Dynamic Asymmetric Leverage in Stochastic Volatility Models

Soka University, Edo, Tokyo, Japan
Econometric Reviews (Impact Factor: 1.19). 07/2005; 24(3):317-332. DOI: 10.1080/07474930500243035
Source: RePEc


In the class of stochastic volatility (SV) models, leverage effects are typically specified through the direct correlation between the innovations in both returns and volatility, resulting in the dynamic leverage (DL) model. Recently, two asymmetric SV models based on threshold effects have been proposed in the literature. As such models consider only the sign of the previous return and neglect its magnitude, this paper proposes a dynamic asymmetric leverage (DAL) model that accommodates the direct correlation as well as the sign and magnitude of the threshold effects. A special case of the DAL model with zero direct correlation between the innovations is the asymmetric leverage (AL) model. The dynamic asymmetric leverage models are estimated by the Monte Carlo likelihood (MCL) method. Monte Carlo experiments are presented to examine the finite sample properties of the estimator. For a sample size of T = 2000 with 500 replications, the sample means, standard deviations, and root mean squared errors of the MCL estimators indicate only a small finite sample bias. The empirical estimates for S&P 500 and TOPIX financial returns, and USD/AUD and YEN/USD exchange rates, indicate that the DAL class, including the DL and AL models, is generally superior to threshold SV models with respect to AIC and BIC, with AL typically providing the best fit to the data.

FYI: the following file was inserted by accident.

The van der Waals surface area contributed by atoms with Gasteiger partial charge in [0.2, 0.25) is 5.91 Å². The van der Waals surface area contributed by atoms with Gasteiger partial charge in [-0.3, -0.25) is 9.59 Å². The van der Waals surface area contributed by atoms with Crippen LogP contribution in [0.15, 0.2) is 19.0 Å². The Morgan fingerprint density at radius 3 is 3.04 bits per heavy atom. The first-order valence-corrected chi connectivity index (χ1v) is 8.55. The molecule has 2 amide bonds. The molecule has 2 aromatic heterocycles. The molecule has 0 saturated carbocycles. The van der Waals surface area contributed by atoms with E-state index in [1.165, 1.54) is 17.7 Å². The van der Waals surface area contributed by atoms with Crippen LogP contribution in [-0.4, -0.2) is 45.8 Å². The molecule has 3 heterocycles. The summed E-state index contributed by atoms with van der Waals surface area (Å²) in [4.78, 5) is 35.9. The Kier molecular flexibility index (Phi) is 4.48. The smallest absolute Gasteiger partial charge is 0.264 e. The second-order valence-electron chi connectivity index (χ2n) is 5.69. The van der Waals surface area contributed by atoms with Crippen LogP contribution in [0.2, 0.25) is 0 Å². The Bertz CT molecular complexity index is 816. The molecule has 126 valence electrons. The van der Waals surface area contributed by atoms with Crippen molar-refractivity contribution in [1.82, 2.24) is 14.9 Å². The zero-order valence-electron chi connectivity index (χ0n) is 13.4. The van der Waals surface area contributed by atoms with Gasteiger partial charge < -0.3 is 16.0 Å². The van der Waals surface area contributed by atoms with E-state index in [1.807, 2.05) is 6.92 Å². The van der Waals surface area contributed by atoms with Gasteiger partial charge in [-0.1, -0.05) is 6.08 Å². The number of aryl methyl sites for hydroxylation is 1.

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    • "where k is a parameter vector of length q k and explanatory variable vector v k,t is of length q k . This term is used in the S&P 500 analysis of Section 5.1 for modelling the leverage e↵ect using asymmetric stochastic volatility (see for example Asai and McAleer, 2005; Omori et al., 2007 "
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    • "The and parameters of the above model, capturing leverage and threshold e¤ects, respectively, can not be identi…ed, separately. That is, when E(" t t ) = 0 (implying = 0), this model can yield the same magnitude of leverage e¤ects to those implied by the SV model allowing for leverage e¤ects (see equation (4) of Asai and McAleer (2004)). This problem is not present in our model since Cov (" t ; I(A t ) t ) = E [ t ] Cov (" t ; I(A t )) = 0. sharply to large negative stock return shocks compared to large positive shocks of the same magnitude (see, e.g., Bekaert and Wu (2000), Kane et al (2000), Yu (2004) and Ederington and Guan (2010)). "
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    • "Nelson [18] and Glosten et al. [19] considered extensions to GARCH models, namely, the EGARCH model and the GJR-GARCH model, respectively, to incorporate the asymmetry in volatility. So et al. [20] and Asai and McAleer [21], [22] investigated extensions to SV models by incorporating asymmetry in volatility. So et al. [20] introduced a threshold autoregressive stochastic volatility (TARSV) model, which is regarded as the SV counterpart of the threshold ARCH model of Li and Li [23] 1 . "
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